A Mild Early Winter

Today is December 5.  Generally by this time in the season we have had several snows with at least one leaving behind a good four to six inches of a wonderfully wet blanket.  This year we’ve only had two snows with one barely measuring four inches.  Our average temperature for December is 26 degrees (F) for a high and 16 for the low.  We also usually have a few days of below zero weather.  Today the temperature was 59 degrees.  It’s been a very mild, warm early winter so far.

This is what I found out in my yard.

I have several of these little exquisite violas blooming now.

I purchased this heuchera, or coral bells, several years ago. This particular one was supposed to be an annual. Apparently this plant doesn’t realize it’s December and the growing season is over.

I have several potted dianthus, or sweet william, that are still green and thriving.

So despite the flurry of Christmas preparations and the waxing of skis, the plants in my yard are ignoring the calendar and doing what they are programmed to do – grow.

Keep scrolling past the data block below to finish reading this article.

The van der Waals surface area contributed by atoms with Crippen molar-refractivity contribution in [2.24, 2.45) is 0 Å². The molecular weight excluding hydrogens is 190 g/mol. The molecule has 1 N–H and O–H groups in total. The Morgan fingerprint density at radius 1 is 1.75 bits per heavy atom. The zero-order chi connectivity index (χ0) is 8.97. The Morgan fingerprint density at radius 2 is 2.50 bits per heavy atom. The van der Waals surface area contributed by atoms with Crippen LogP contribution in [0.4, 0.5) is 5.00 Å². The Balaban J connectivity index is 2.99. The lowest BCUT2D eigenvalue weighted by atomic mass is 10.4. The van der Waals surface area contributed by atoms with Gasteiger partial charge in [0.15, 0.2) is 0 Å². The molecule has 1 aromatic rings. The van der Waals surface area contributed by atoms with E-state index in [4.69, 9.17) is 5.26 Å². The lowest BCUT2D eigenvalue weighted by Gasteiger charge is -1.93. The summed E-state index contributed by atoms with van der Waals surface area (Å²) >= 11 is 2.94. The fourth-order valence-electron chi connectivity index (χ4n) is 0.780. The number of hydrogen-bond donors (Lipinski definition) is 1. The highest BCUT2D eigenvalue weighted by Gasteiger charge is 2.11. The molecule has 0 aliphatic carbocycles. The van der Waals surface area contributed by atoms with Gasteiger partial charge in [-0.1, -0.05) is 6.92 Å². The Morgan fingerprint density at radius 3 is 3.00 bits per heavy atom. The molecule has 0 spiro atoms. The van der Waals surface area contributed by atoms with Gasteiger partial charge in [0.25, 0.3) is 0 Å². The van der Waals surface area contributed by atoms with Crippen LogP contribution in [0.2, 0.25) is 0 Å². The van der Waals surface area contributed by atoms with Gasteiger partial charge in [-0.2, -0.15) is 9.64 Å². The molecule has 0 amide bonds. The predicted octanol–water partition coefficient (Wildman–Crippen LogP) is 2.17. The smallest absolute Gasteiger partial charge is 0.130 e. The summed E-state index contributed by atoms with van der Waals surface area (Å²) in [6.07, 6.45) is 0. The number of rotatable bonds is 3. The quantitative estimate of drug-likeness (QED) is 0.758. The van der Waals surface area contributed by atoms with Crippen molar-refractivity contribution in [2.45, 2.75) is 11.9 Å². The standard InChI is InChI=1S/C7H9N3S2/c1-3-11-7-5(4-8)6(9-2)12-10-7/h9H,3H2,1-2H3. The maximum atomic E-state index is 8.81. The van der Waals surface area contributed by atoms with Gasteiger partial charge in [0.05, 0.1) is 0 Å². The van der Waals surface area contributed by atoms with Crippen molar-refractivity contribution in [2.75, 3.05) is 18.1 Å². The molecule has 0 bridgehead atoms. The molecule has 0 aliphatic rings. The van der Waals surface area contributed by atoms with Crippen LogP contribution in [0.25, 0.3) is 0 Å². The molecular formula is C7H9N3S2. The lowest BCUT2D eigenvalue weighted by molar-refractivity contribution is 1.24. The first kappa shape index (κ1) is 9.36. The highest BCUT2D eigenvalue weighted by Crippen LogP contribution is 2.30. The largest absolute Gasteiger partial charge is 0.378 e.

Activity:  It is during months like these with abnormal weather patterns that a journal of daily temperatures and weather happenings comes in handy.  If you had enough data, you could plot your own monthly and yearly average temperatures.  A spiral notebook for recording temperatures, cloud cover, precipitation, wind speed and noteworthy observations like green and growing plants makes a fun, as well as scientific journal.

This notebook could also contain all sorts of backyard nature information.  You could record the birds that visit your yard, interesting insects, wildlife viewings, astronomical observations, cloud patterns, precipitation amounts and what’s growing or blooming in your garden.

To extend your studies and introduce children to the field of wildlife biology, families can take part in Cornell University’s Great Backyard Bird Study.  This international bird count is scheduled from February 15-18, 2013.  Beginning birders to ornithologists can take part. Visit the website for a complete explanation and directions for participating in the count.

Other bird counts that families can take part in include the Audubon Christmas bird count in December and International Migratory Bird Day in May.  Information for the Audubon count can be found here and International Migratory Bird Day here.  These are great opportunities to learn more about birds and wildlife management as well as meet wildlife professionals.

 

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